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Tri State Advanced Surgery Center, LLC v. Health Choice, LLC

United States District Court, Eastern District of Arkansas, Jonesboro Division

April 16, 2015

TRI STATE ADVANCED SURGERY CENTER, LLC, GLENN A. CROSBY II, M.D., F.A.C.S., and MICHAEL HOOD, M.D. PLAINTIFFS
v.
HEALTH CHOICE, LLC and CIGNA HEALTHCARE OF TENNESSEE, INC. DEFENDANTS CONNECTICUT GENERAL LIFE INSURANCE COMPANY, CIGNA HEALTH AND LIFE INSURANCE COMPANY, AND CIGNA HEALTHCAR E OF TENNESSEE, INC. COUNTERCLAIM-PLAINTIFFS
v.
SURGICAL CENTER DEVELOPMENT, INC D/B/A SURGCENTER DEVELOPMENT and TRI STATE ADVANCED SURGERY CENTER, LLC COUNTERCLAIM-DEFENDANTS

ORDER

James M. Moody Jr. United States District Judge

Plaintiffs Tri State Advanced Surgery Center, LLC (“Tri State”), Glenn A. Crosby II, M.D. (“Crosby”), and Michael Hood, M.D. (“Hood”) bring this action against Health Choice, LLC (“Health Choice”) and Cigna Healthcare of Tennessee, Inc. (“Cigna”) alleging anti-trust violations of the Sherman Act, 15 U.S.C. §1; tortious interference with contract; intentional interference with business relationships; and violations of the Tennessee Consumer Protection Act. In addition, Cigna and two additional parties, Connecticut General Life Insurance Company and Cigna Health and Life Insurance Company, have filed what they title counterclaims against Tri State and an additional party, Surgical Center Development, Inc., d/b/a SurgCenter Development (“SurgCenter”). Both Defendants have filed motions to dismiss all of the claims against them for failure to state a claim pursuant to Rule 12(b)(6). Tri State and SurgCenter have also filed a motion to dismiss the counterclaims. This order only addresses Defendants’ motions to dismiss. Jurisdiction is proper in this Court on the basis of the claims brought under the Sherman Act and the Court’s supplemental jurisdiction over Plaintiffs’ state law claims. 28 U.S.C. §1331 and 28 U.S.C. §1367.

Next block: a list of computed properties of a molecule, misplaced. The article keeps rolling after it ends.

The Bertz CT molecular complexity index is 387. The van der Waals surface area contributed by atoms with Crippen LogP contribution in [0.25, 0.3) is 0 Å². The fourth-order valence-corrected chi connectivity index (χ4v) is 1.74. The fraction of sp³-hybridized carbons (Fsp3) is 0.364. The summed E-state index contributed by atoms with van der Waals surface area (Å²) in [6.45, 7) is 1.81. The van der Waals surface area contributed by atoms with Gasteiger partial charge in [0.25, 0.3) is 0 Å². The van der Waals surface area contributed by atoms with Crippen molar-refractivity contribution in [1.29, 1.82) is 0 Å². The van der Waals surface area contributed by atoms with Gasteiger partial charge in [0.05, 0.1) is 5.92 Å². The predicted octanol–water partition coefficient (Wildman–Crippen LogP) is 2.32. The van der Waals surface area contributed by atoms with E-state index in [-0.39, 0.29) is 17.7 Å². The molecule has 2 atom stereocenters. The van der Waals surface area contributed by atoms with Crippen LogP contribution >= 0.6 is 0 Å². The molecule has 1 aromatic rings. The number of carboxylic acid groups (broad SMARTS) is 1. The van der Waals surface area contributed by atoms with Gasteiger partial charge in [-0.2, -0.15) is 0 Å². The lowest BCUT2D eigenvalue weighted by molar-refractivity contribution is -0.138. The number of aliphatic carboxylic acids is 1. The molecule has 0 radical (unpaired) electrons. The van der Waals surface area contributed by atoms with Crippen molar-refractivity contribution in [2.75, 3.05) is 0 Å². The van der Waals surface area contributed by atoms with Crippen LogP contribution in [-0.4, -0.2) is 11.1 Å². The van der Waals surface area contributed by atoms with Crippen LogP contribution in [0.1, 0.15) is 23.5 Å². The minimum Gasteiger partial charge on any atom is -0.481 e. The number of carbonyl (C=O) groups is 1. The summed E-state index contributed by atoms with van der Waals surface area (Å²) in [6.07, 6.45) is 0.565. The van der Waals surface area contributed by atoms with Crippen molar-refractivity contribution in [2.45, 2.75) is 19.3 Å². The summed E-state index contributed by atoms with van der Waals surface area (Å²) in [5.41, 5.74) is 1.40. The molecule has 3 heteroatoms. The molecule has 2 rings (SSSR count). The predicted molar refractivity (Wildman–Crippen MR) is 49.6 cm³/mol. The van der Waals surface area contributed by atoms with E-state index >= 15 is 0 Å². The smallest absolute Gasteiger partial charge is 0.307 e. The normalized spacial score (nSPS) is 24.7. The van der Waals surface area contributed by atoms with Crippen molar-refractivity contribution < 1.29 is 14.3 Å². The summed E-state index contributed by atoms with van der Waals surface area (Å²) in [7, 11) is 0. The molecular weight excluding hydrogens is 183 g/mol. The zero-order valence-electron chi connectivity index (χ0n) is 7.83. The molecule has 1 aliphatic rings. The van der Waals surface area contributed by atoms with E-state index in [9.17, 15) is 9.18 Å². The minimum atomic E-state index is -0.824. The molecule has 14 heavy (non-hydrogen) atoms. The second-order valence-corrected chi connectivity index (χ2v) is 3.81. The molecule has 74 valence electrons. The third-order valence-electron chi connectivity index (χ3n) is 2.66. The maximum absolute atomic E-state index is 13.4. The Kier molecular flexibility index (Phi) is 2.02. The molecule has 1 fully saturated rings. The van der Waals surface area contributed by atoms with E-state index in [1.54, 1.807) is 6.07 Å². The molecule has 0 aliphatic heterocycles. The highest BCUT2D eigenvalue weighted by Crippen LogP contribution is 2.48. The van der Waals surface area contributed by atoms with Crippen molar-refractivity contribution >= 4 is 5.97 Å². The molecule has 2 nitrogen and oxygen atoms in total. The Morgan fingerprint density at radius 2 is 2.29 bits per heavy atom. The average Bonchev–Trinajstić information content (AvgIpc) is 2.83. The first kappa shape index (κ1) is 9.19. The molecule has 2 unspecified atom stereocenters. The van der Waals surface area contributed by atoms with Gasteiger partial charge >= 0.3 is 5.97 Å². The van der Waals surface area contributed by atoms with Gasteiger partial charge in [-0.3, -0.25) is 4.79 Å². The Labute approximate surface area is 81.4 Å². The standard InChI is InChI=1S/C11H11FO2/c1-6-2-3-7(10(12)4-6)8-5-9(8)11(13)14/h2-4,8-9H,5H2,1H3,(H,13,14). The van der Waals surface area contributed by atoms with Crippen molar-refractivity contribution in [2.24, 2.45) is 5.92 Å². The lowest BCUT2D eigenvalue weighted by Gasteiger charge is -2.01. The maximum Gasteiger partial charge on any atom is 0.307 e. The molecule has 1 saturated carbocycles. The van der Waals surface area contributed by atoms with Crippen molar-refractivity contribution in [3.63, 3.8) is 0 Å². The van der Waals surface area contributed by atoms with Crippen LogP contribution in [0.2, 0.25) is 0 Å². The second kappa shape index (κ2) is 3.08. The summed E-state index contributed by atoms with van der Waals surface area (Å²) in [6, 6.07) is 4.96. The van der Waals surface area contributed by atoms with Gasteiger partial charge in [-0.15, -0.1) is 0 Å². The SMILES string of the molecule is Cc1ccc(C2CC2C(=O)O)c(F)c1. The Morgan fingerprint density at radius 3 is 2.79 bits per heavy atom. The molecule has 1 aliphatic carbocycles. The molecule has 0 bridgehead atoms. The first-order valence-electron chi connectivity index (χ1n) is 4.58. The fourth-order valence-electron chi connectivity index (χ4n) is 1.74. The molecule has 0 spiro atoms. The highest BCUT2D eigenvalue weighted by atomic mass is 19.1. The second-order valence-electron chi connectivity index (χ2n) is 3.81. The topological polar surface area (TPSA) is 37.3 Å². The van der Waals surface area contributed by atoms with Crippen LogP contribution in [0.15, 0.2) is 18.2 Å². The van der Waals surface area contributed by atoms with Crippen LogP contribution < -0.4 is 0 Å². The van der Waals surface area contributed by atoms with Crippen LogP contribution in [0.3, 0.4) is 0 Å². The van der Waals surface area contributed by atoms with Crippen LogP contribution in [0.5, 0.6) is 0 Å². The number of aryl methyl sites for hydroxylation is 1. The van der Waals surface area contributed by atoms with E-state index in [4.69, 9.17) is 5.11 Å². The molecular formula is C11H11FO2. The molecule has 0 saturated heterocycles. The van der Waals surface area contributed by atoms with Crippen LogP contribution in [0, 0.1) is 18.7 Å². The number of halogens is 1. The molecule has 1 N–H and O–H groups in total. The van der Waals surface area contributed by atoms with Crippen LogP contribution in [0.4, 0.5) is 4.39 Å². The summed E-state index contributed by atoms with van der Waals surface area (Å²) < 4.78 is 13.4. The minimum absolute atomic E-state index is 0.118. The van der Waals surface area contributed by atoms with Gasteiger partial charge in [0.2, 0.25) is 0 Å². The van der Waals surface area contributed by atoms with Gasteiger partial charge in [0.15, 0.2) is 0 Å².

Rule 8(a)(2) requires “a short and plain statement of the claim showing that the pleader is entitled to relief.” In reviewing the sufficiency of a plaintiff’s allegations when challenged with a motion to dismiss, the court must determine whether the complaint states a claim for relief that is “plausible on its face.” Bell Atlantic Corp. v. Twombly, 550 U.S. 544, 570 (2007). “A claim has facial plausibility when the plaintiff pleads factual content that allows the court to draw the reasonable inference that the defendant is liable for the misconduct alleged.” Ashcroft v. Iqbal, 556 U.S. 662, 678. The court must accept as true all of the factual allegations contained in the complaint and draw all reasonable inferences in favor of the nonmoving party. Cole v. Homier Distributing Co., Inc. 599 F.3d 856, 861 (8th Cir. 2010).

Factual Allegations

This is a concerted refusal to deal case brought by two doctors and an ambulatory surgery center against a physician-hospital organization and an insurer. Plaintiffs allege that Defendants attempted to run Tri State out of business by preventing Tri State from contracting with insurers in the Memphis metropolitan area and by preventing referrals to Tri State.